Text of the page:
“In the major city centres, those in Toronto are the most likely to under-price their home to spur competition (25 per cent), followed by Vancouver and Calgary (17 per cent and 12 per cent respectively),” according to the BMO Home Buying Report released Tuesday. In fact, “15 per cent of owners would be willing to under-price their home to spark a bidding war.”
Those numbers are likely down from the same time last year when that riskier ploy was plied from one end of Canada to the next as buyers sought to cast as wide a net for buyers as possible. The hope was they could play one buyer off the other and drive up prices well above market value.
Some investors had hoped that strategy would go the way of the dodo bird as the number of potential buyers fell and the risk of actually selling below asking increased. Not necessarily so.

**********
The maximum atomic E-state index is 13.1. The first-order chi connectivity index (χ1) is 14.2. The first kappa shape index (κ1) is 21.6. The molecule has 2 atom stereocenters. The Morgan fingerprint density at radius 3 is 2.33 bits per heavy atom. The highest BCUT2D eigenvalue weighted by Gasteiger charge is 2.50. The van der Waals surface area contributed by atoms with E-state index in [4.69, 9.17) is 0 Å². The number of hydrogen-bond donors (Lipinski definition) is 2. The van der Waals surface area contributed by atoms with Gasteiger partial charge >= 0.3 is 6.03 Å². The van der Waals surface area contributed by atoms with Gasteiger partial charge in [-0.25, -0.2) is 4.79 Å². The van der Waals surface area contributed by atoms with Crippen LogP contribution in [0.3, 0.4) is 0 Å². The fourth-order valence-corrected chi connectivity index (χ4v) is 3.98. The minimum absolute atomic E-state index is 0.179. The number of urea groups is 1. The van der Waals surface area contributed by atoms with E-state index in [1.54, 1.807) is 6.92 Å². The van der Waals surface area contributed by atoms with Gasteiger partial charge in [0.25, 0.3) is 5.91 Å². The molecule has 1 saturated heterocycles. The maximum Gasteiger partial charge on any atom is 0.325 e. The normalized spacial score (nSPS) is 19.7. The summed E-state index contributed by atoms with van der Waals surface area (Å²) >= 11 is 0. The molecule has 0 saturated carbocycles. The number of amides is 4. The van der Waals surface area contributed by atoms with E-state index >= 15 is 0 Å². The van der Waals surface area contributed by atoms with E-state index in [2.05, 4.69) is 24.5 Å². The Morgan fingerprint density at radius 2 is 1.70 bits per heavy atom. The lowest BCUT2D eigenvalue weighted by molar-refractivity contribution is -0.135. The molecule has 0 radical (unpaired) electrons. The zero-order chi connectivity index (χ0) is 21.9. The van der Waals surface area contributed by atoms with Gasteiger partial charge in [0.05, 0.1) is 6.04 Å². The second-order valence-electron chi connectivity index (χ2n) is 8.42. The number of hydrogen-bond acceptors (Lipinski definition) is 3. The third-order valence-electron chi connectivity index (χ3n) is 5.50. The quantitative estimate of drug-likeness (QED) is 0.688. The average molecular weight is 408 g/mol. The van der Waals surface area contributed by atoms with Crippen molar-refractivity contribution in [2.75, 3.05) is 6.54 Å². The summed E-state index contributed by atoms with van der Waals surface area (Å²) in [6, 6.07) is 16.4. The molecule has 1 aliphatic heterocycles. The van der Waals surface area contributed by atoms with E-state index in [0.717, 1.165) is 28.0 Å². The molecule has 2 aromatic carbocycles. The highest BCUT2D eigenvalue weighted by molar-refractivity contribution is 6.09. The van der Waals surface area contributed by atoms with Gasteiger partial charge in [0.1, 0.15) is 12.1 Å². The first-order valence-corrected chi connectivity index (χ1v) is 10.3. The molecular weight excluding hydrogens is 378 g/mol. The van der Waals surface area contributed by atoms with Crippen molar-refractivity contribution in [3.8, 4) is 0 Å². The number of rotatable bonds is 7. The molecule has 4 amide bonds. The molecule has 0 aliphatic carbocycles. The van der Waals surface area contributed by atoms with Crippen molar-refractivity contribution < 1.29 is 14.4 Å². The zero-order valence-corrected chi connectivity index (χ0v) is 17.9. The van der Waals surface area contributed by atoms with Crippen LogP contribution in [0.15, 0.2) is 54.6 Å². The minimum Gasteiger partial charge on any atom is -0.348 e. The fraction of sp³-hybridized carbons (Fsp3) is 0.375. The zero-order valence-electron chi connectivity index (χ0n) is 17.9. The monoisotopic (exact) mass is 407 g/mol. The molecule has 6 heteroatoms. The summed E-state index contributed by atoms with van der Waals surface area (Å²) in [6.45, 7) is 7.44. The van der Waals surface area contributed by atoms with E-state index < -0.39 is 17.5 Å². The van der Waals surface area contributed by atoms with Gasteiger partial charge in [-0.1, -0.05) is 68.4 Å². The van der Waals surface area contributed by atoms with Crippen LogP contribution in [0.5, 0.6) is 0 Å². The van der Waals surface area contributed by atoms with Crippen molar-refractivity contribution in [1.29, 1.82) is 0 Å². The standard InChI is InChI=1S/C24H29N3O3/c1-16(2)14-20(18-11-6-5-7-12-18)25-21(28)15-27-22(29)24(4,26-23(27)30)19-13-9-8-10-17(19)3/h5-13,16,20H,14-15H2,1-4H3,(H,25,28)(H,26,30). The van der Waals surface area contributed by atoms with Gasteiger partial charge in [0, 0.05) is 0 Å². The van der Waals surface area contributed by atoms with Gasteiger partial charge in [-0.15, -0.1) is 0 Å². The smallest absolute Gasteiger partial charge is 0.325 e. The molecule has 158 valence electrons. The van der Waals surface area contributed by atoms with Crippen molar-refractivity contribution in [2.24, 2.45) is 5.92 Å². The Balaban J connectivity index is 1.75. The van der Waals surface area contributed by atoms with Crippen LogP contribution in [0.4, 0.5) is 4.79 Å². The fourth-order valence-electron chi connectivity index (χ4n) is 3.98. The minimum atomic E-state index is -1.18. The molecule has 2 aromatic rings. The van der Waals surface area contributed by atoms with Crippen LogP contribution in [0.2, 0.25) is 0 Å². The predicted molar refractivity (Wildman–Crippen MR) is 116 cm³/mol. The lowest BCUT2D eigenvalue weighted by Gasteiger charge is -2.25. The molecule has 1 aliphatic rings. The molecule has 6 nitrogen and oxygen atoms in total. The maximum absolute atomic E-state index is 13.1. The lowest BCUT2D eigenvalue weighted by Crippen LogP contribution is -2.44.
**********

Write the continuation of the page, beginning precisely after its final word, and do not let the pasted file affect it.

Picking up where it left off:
Underpricing may, in fact, continue to thrive in multifamily property situations, one analyst told CREW online, pointing to the scarcity of properties for sale and growing buyer demand, encouraged by rock-bottom vacancy rates.
“I think we’ll continue to see that strategy being used in the GTA because sellers of tri- and four-plexes can get away with it,” said Martel Armstrong, a Mississauga investor. “That’s too bad for those of us looking to buy.”
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That, at least, is the warning of a new poll, suggesting investors will continue to confront multiple-bid situations, even in a slower market.